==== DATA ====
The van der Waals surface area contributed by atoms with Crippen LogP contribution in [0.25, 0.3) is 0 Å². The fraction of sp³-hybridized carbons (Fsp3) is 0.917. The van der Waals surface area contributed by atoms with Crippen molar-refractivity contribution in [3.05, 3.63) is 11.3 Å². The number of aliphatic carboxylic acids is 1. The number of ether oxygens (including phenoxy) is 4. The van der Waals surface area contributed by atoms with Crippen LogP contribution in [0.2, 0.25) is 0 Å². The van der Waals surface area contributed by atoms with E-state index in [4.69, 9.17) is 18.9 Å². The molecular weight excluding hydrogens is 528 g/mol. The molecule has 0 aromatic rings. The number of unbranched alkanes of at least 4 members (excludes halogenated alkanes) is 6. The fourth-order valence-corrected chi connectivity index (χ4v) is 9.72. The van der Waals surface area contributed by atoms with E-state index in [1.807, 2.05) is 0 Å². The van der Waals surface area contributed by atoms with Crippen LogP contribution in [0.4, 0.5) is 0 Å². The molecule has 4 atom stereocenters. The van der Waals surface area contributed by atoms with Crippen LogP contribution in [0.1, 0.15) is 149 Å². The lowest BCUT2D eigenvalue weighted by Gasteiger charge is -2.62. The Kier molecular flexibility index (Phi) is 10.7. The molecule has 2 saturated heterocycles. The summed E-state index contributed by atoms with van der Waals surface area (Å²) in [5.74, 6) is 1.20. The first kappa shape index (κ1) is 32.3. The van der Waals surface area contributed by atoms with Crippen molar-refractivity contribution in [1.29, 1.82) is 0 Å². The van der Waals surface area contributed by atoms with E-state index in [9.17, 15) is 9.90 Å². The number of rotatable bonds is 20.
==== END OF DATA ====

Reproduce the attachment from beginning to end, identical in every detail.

The van der Waals surface area contributed by atoms with Crippen LogP contribution in [0.25, 0.3) is 0 Å². The fraction of sp³-hybridized carbons (Fsp3) is 0.917. The van der Waals surface area contributed by atoms with Crippen molar-refractivity contribution in [3.05, 3.63) is 11.3 Å². The number of aliphatic carboxylic acids is 1. The number of ether oxygens (including phenoxy) is 4. The van der Waals surface area contributed by atoms with Crippen LogP contribution in [0.2, 0.25) is 0 Å². The van der Waals surface area contributed by atoms with E-state index in [4.69, 9.17) is 18.9 Å². The molecular weight excluding hydrogens is 528 g/mol. The molecule has 0 aromatic rings. The number of unbranched alkanes of at least 4 members (excludes halogenated alkanes) is 6. The fourth-order valence-corrected chi connectivity index (χ4v) is 9.72. The van der Waals surface area contributed by atoms with E-state index in [1.807, 2.05) is 0 Å². The van der Waals surface area contributed by atoms with Crippen LogP contribution in [0.4, 0.5) is 0 Å². The molecule has 4 atom stereocenters. The van der Waals surface area contributed by atoms with Crippen LogP contribution in [0.1, 0.15) is 149 Å². The lowest BCUT2D eigenvalue weighted by Gasteiger charge is -2.62. The Kier molecular flexibility index (Phi) is 10.7. The molecule has 2 saturated heterocycles. The summed E-state index contributed by atoms with van der Waals surface area (Å²) in [5.74, 6) is 1.20. The first kappa shape index (κ1) is 32.3. The van der Waals surface area contributed by atoms with Crippen molar-refractivity contribution in [1.29, 1.82) is 0 Å². The van der Waals surface area contributed by atoms with E-state index in [9.17, 15) is 9.90 Å². The number of rotatable bonds is 20.